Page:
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What does the term “lens compression” mean in photography?

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Lens compression can be your best friend when photographing cityscapes. In this short video tutorial I would like to share with you some useful tips for using a lens that you probably already have, to create incredible compressed photos for maximum impact!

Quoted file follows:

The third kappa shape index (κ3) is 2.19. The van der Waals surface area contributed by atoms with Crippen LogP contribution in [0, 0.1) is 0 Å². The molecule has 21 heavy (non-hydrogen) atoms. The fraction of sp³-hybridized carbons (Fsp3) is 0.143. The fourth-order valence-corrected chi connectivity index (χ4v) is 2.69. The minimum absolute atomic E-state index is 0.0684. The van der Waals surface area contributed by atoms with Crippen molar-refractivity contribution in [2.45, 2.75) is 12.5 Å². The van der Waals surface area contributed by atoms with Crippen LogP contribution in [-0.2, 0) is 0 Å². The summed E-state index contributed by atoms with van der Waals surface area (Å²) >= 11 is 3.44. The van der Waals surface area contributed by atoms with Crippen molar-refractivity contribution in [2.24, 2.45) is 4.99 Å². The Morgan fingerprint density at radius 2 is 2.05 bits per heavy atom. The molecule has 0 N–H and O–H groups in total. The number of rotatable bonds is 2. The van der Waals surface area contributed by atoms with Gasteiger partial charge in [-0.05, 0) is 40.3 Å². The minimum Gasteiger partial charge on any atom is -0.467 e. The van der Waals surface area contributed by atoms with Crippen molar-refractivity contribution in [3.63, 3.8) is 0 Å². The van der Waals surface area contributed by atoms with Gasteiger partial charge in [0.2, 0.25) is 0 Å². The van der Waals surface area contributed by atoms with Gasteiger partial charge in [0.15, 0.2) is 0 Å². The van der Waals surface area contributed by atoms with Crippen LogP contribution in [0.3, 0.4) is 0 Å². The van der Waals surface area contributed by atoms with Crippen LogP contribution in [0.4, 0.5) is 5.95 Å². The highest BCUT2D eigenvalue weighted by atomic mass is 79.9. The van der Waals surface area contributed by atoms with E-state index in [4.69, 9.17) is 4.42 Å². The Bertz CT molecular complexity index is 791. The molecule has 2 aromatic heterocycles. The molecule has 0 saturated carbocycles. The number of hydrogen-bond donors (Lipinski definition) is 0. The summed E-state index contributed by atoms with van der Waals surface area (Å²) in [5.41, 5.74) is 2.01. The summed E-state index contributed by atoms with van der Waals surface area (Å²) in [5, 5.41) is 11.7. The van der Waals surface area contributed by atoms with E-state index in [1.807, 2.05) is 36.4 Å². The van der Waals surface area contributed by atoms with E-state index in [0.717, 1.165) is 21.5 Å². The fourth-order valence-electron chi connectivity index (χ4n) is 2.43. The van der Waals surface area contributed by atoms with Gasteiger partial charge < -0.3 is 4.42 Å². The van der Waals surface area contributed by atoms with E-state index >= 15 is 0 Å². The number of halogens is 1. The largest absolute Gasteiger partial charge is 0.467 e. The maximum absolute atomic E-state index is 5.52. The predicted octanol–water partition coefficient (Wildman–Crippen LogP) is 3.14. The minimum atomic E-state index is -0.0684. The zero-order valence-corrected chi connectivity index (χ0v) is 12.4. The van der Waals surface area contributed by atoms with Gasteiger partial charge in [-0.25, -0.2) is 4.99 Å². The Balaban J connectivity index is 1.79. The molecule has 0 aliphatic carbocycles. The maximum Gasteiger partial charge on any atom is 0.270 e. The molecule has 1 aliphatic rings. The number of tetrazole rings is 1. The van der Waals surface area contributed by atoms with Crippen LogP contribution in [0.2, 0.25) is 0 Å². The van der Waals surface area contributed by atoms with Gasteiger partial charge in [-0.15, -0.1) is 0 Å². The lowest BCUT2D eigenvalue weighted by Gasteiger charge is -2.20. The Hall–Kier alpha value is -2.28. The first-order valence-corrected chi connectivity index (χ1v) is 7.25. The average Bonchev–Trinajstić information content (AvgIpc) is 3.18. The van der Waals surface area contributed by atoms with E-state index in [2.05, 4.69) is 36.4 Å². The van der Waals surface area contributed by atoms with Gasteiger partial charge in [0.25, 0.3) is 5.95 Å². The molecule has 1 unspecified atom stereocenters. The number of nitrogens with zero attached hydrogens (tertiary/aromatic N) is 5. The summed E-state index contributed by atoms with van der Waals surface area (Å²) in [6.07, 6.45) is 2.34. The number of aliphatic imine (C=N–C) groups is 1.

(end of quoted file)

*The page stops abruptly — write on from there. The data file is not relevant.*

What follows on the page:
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The word “compression” in photography usually relates to a visual effect produced by long zoom and telephoto lenses, whereby objects in a scene appear to be stacked on top of each other. My name is Mark Hemmings, and in this quick tutorial I would like to explain what visual compression is, and also show you an example so you can maximize the compression effect for your own photos. Take a look at this photo of a classic neighborhood in my home town of Saint John, New Brunswick, Canada. Even though these houses are at quite a distance from each other, from foreground to background, they appear to be stacked tightly together. This is a result of me using a 200mm zoom lens. And when you use a zoom or telephoto lens to photograph cityscapes such as this, you too will find that the compression effect really adds to your image. Now, if we tried the same shot much closer to the buildings, elevated, and with a wider lens, the stacked or “compressed” feeling would disappear. What you would end up with is a pretty normal city scape scene that one would expect to see. Ok, now I would like to give you a key tip to creating great compressed city-scape photos. Take a look at my photo, and do you see anything that could be changed to enhance the compression effect? Take a look at the far right . . . can you see the red car, the street light pole, the tree and the road? These are all visual elements that actual detract from the compression effect. If we crop them all out, the photo sort of “departs” from the world of documentary, and starts to become fine art, with a touch of abstraction. So now with the “realistic” elements removed, we are left with an enhanced compression effect where our eyes are not distracted by the normal elements of every day city life. The composition now enjoys a cleaner compressed view that is more about form that being documentary in nature. So to sum up . . . when you are photographing city scapes, get out your longest zoom or telephoto lens. The longer the lens, such as a 200mm or 300mm equivalent, the more prominent the compression effect will be. I hope that tip helps, and if you want to learn more photography with me within an international photo workshop environment, I now offer workshops in Japan, Mexico, Greece, the Caribbean, and the USA. Check out my website, www.markhemmings.com to get a full listing of fun and really informative photo workshops!

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